--- Comment #6 from David Chisnall <[hidden email]> ---
(In reply to Bill Sorenson from comment #5)
`MADV_FREE` and Linux's `MADV_DONTNEED` have different use cases. For C, where
malloc is called a lot more often than calloc, `MADV_FREE` provides much better
semantics. For higher-level languages or for higher-security applications
where we need to guarantee zero initialisation, `MADV_FREE` is useless because
we have to `bzero` on either allocation or deallocation.
As I said, at $WORK, we have a number of use cases where Linux's behaviour
gives significantly better performance (less cache churn from redundant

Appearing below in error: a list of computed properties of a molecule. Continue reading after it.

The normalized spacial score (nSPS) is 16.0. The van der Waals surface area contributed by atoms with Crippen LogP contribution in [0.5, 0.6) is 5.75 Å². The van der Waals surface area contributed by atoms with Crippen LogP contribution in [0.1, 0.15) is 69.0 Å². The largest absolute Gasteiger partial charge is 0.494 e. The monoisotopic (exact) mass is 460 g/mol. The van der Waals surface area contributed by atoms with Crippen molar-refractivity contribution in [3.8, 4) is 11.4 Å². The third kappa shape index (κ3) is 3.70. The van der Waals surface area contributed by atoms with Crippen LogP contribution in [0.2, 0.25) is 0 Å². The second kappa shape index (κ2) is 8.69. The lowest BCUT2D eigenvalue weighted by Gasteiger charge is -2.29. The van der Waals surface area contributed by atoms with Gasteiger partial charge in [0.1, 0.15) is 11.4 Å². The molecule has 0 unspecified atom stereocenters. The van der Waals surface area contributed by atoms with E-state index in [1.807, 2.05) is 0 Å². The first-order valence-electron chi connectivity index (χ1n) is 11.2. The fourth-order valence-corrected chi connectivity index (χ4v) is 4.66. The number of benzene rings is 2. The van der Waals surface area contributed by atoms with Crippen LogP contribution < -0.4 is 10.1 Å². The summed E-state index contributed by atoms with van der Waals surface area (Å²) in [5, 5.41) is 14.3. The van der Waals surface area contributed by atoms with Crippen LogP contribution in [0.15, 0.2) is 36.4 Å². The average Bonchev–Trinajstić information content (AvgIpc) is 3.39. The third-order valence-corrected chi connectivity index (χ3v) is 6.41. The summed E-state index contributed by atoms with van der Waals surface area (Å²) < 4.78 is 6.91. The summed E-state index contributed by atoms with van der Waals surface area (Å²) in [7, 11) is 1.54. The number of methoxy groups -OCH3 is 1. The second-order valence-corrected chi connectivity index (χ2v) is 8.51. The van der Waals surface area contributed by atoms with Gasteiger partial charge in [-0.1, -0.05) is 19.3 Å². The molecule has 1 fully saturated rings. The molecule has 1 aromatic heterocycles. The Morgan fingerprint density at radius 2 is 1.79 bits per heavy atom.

zeroing). We have to fall back to the zeroing behaviour when using anonymous
shared memory though and that's a big perf hit for us. A `MADV_ZERO` would be
a big win.
Note, however, that `MADV_FREE` is currently broken in the Linuxulator, because
the constant has a different value in FreeBSD and Linux and the Linuxulator
just passes the flags through unmodified.